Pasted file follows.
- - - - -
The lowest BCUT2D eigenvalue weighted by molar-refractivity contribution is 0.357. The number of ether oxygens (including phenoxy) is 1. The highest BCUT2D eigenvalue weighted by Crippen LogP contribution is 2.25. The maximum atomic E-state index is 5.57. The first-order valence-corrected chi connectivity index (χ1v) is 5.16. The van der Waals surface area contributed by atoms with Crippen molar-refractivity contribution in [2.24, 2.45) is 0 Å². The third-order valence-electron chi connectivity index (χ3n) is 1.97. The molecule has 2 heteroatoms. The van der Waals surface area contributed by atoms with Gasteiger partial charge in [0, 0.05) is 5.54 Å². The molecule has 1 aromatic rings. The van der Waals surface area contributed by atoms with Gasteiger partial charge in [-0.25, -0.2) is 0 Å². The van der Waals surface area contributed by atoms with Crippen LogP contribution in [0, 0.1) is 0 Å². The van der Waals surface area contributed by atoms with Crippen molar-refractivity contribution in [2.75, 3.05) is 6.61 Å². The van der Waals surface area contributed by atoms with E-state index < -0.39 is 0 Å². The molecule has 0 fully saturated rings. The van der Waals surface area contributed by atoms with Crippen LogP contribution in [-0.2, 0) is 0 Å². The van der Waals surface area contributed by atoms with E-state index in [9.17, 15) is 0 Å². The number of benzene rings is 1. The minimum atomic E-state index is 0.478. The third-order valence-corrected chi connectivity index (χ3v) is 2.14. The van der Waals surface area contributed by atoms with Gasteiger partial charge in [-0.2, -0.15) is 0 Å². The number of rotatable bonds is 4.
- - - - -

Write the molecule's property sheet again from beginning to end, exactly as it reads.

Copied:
The lowest BCUT2D eigenvalue weighted by molar-refractivity contribution is 0.357. The number of ether oxygens (including phenoxy) is 1. The highest BCUT2D eigenvalue weighted by Crippen LogP contribution is 2.25. The maximum atomic E-state index is 5.57. The first-order valence-corrected chi connectivity index (χ1v) is 5.16. The van der Waals surface area contributed by atoms with Crippen molar-refractivity contribution in [2.24, 2.45) is 0 Å². The third-order valence-electron chi connectivity index (χ3n) is 1.97. The molecule has 2 heteroatoms. The van der Waals surface area contributed by atoms with Gasteiger partial charge in [0, 0.05) is 5.54 Å². The molecule has 1 aromatic rings. The van der Waals surface area contributed by atoms with Gasteiger partial charge in [-0.25, -0.2) is 0 Å². The van der Waals surface area contributed by atoms with Crippen LogP contribution in [0, 0.1) is 0 Å². The van der Waals surface area contributed by atoms with Crippen molar-refractivity contribution in [2.75, 3.05) is 6.61 Å². The van der Waals surface area contributed by atoms with E-state index < -0.39 is 0 Å². The molecule has 0 fully saturated rings. The van der Waals surface area contributed by atoms with Crippen LogP contribution in [-0.2, 0) is 0 Å². The van der Waals surface area contributed by atoms with E-state index in [9.17, 15) is 0 Å². The number of benzene rings is 1. The minimum atomic E-state index is 0.478. The third-order valence-corrected chi connectivity index (χ3v) is 2.14. The van der Waals surface area contributed by atoms with Gasteiger partial charge in [-0.2, -0.15) is 0 Å². The number of rotatable bonds is 4.